Peonies with no flowers
This is one of a new series of posts based on real questions I have been asked. Feel free to add to the answers or include your ideas and experiences.
This question was about a peony which was 10 years old and had lots of foliage but no flowers. It was in partial shade with Japanese anemones and asters all thriving around it. It was taken from a relations’ peony which had red flowers.
The peony was probably P. officinalis ‘Rubra Plena’ (now P. x festiva ‘Rubra Plena’). It is a very common peony in old gardens because it is strong and, like most, longlived.
There are two main reasons why peonies fail to bloom and both are problems that can occur immediately, so are due to poor choices when planting or can get worse with time, so develop even though things are fine at first.
Peonies, despite what is often said, move perfectly well, as long as they are not out of the ground too long. But small pieces, with small roots and only a few, small buds, will need some time to mature and increase in strength before they bloom. Small buds produce thin shoots which will not have flower buds, just leaves. Not all the stems on a peony plant will be strong enough to bloom. This is normal.
Peonies need a sunny site to flower well. They will survive and grow in some shade but will not flower as well. Light shade can help flowers last a little longer – peony flowers, especially the singles, are notorious for not lasting long. But too much shade not only weakens the plants so they do not bloom well, but it can cause the stems to stretch so the stems have less ability to stand up when the flowers are fully open, a common issue anyway with the doubles. If surrounding plants get larger over the years, peonies, because they live for years, can get more shaded, and this reduces flowering. Unlike many other perennials, peonies do not need regular division to keep them blooming.
The other problem is if the roots are planted too deeply. The top of the crown, where the shoots emerge from the roots, should be no more than 2cm (1inch) below the soil surface. If they are deeper then the plants produce thin stems and not strong, flowering shoots. The problem can be immediate, if they are initially planted too deeply or it can get worse over the years if the plants are heavily mulched. It may be possible to scrape away some of the surface soil or it may be easier to dig up the plant and replant at the right depth. This should be done when the plant is dormant, between October and late February or early March, though early spring is often easiest.
Remember that, after remedial action is taken, it can take a year or more for the plants to recover and improve.
Another question I often get is whether peonies can be grown in pots – after all they are often bought in pots! But these potted plants will have been grown ‘in the field’ and potted the previous season for sale in pots. Peonies are heavy feeders and have a big, thick, root system and they are not ideal for pots. If you want to try then use a large pot and always use a loam-based compost such as John Innes No 3. They will need constant watering and will benefit from regular liquid feeding and I am not sure that the rewards repay all the effort, despite my love of peonies. They are far better planted in the ground.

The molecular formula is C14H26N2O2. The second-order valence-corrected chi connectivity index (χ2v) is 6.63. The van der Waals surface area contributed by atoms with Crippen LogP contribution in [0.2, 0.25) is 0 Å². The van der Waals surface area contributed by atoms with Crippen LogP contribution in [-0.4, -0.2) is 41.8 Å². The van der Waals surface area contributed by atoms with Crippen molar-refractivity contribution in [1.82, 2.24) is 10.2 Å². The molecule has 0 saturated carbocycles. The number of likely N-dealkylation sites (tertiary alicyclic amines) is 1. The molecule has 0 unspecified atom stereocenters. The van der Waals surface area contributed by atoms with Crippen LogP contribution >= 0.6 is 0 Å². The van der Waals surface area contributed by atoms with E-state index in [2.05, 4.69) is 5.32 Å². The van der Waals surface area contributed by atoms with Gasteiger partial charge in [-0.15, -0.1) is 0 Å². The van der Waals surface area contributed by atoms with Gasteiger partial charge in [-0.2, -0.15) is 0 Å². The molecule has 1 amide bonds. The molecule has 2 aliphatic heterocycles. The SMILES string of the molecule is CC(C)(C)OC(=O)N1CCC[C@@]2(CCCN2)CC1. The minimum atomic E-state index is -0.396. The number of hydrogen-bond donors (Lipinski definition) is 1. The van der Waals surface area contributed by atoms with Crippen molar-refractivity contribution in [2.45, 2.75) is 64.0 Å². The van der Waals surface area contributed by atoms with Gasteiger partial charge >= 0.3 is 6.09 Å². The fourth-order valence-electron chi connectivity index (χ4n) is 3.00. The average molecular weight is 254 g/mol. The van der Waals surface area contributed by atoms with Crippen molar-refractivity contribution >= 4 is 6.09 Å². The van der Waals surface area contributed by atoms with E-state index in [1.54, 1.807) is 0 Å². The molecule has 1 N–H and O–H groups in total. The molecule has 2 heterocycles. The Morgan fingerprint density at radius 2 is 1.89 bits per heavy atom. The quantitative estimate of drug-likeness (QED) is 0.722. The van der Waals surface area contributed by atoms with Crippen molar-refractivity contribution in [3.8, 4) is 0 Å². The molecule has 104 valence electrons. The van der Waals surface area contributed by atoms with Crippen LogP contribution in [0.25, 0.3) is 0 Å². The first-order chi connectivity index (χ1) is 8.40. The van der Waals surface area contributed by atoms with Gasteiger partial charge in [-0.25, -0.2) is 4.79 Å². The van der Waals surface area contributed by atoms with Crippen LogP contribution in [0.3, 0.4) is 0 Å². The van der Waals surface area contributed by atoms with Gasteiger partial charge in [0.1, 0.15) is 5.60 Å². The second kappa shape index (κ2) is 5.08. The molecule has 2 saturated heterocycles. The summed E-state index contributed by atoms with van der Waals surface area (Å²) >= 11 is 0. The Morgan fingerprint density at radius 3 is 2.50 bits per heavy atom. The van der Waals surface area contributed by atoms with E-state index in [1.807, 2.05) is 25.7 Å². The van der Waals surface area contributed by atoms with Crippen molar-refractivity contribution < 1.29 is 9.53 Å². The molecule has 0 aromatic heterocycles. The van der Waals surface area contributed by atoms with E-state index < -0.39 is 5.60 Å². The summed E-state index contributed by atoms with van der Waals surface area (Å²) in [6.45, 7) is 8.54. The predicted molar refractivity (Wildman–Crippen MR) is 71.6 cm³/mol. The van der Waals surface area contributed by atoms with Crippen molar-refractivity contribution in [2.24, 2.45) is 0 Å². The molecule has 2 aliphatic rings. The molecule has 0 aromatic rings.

Minimal chill is why I do not grow peonies here. There is one at work only because someone left it with us. Big box stores sell them, but I never see them bloom in home gardens. (Big box stores also sell Mexican limes and bougainvilleas in Portland.)
Worrying about winter chill is not an issue here with most plants, though this autumn has been mild. Perhaps there is potential for breeding with P. californica although the challenges are huge, especially the disparity in bloom time, and the small and dull flowers of that species.
Yes, . . . but it makes more sense to me to grow things that are satisfied with our boring climate. I know that ‘common’ (by standards in other regions) peonies have been grown in the Santa Monica Mountains (because those who have done so brag about it), but bougainvilleas, which are much more colorful, grow like weeds.
I find it strange that you consider your climate ‘boring’. I would like to have bougainvilleas as weeds – for a while at least! I am thinking about trying lagerstroemia but not sure if it is a waste of time.
It seems boring to those of us who are aware of how warm or cool the weather can get in other climates. Peonies, some cultivars of apple, and all sorts of plants that require pronounced chill do not perform well here. Lagerstroemia performs well here, and has become all too common, but performs better with more chill and more warmth.
There seems to be a lot of breeding work with them and I will try one if I can find one that is reputed to be ultra hardy or early to bloom
Peonies? They have been extensively bred for a long time. That is why there are so many cultivars.